Why are Emission and Excitation Spectra Mirror Images?

 
09 Emission-Excitation Spectra

In a follow-up to our introduction to fluorescence, we wanted to discuss a somewhat confusing(at least for us) detail of fluorescence spectroscopy: the fact that emission spectra and excitation spectra of the same fluorophore are mirror images of each other. It wasn’t until we drew out the diagram pictured above that we truly “got it.”

  • First, excitation spectra are obtained when you excite a fluorophore with several wavelengths of light and measure the emitted light at a ONE wavelength (Jabloski Diagram). In the resulting fluorescent spectra, the “finger-like” is caused by each vibrational energy level slightly, increasing the energy the possible excitation light.
  • Second, emission spectra are obtained when you excite a fluorophore with ONE wavelength and measure the emitted light at several wavelengths (Jabloski Diagram). In the resulting fluorescent spectra, the “finger-like” is the mirror image of the excitation spectra because each vibrational energy level slightly DECREASES the possible excitation light.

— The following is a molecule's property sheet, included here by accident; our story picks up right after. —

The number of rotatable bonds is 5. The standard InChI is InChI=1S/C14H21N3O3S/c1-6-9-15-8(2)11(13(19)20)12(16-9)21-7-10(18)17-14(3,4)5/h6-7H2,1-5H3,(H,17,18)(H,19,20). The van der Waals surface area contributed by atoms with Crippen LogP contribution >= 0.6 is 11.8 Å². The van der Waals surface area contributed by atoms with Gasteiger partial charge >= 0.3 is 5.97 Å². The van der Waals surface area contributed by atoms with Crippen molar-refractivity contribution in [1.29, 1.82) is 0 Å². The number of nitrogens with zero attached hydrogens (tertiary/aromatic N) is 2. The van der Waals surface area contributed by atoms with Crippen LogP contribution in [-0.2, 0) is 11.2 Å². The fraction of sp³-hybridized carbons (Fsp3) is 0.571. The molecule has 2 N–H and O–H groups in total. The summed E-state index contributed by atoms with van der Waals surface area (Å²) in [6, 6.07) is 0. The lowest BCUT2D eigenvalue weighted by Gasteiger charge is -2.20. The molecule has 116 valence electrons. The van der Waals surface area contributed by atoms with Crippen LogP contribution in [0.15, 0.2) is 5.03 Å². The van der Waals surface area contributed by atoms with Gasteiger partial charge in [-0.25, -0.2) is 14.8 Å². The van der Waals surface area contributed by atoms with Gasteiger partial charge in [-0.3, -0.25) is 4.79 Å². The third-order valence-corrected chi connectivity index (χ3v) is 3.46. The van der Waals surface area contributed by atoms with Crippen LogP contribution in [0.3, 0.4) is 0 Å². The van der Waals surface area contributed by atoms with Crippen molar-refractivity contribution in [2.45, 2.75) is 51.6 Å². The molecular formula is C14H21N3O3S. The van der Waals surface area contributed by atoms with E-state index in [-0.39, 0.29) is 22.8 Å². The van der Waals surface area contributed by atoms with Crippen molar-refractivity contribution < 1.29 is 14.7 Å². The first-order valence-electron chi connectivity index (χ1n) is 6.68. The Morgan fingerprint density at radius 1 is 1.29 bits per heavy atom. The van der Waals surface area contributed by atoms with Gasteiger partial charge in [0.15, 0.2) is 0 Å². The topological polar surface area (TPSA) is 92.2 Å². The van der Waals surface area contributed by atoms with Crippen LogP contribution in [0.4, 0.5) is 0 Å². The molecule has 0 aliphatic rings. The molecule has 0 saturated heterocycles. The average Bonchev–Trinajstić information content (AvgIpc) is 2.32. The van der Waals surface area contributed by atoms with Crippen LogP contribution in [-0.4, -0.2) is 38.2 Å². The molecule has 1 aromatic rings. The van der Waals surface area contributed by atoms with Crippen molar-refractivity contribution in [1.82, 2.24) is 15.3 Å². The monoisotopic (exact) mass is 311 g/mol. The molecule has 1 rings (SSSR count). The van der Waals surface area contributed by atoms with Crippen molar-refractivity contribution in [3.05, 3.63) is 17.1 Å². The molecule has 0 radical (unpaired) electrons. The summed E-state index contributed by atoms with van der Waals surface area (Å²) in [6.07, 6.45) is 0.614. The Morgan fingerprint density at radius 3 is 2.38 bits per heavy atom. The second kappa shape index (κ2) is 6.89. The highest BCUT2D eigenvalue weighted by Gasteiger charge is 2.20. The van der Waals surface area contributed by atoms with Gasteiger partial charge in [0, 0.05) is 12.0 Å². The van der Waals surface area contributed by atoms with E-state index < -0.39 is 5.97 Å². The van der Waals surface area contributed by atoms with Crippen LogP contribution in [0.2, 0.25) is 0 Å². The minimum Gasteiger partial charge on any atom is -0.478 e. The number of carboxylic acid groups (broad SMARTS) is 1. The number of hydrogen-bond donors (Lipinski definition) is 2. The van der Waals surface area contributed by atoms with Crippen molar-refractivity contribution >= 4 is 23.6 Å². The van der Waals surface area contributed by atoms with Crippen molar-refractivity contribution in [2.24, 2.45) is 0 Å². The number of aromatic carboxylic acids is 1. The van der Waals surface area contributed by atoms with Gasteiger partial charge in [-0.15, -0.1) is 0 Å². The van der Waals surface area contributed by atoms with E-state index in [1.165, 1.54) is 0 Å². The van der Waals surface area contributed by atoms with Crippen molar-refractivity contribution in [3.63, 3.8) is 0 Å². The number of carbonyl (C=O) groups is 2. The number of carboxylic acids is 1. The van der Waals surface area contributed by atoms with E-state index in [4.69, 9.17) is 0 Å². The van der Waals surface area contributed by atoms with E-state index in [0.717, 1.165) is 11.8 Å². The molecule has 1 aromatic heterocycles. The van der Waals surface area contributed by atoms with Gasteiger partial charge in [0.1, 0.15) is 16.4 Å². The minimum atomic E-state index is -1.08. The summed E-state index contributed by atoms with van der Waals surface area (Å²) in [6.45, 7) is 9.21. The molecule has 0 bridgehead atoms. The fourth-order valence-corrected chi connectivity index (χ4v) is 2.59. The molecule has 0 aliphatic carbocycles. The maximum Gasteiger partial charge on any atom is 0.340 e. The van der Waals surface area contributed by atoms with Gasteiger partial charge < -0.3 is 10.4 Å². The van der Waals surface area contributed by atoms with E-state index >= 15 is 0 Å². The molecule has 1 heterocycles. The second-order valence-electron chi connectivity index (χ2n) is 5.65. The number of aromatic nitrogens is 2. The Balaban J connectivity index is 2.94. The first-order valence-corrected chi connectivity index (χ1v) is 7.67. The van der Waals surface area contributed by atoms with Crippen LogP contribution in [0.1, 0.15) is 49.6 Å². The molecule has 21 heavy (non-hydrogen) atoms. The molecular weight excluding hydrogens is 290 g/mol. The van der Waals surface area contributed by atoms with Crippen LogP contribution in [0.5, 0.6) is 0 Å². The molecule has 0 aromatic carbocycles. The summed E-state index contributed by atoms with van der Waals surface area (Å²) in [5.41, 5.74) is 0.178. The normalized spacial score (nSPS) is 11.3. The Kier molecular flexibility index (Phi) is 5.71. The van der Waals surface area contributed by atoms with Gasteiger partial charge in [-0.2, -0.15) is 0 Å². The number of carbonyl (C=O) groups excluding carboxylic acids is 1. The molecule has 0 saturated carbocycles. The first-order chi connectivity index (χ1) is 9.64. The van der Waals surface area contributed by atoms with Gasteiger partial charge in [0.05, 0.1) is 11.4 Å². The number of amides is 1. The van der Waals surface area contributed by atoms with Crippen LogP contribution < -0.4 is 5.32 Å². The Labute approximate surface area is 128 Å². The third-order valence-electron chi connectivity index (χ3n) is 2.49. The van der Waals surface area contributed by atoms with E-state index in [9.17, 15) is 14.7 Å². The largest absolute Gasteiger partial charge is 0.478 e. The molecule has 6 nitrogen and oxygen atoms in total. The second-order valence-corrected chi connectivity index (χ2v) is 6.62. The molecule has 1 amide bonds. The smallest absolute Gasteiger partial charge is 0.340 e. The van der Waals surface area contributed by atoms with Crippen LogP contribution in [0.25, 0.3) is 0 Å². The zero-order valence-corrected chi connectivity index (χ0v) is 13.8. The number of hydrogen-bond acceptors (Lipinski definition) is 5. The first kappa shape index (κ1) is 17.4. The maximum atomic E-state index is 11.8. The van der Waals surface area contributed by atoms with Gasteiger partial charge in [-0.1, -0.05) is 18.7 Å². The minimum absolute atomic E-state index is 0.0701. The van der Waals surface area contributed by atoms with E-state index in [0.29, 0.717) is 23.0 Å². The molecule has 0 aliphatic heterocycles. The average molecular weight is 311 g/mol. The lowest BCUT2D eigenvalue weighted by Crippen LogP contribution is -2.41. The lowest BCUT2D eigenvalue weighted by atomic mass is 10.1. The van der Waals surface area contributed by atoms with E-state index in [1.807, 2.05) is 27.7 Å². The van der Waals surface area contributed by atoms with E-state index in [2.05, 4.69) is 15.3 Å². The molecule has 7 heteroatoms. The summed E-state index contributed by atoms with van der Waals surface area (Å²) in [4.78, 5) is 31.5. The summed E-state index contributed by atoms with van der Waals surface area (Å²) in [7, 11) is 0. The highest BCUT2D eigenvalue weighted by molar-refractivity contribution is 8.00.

REFERENCES: 

    1. Lakowicz, J. R. in Principles of Fluorescence Spectroscopy, Springer, 2006
    2. McQuarrie, D. A.; Simon, J. D. Physical Chemistry: A Molecular Approach., University Science Books, 1999
    3. Skoog, D. A., Holler, F. J. & Nieman, T. A. Principles of Instrumental Analysis (5th ed), Saunders College Publishing, 1998

     

    Creative Commons License
    This work by Eugene Douglass and Chad Miller is licensed under a Creative Commons Attribution-NonCommercial-ShareAlike 3.0 Unported License.

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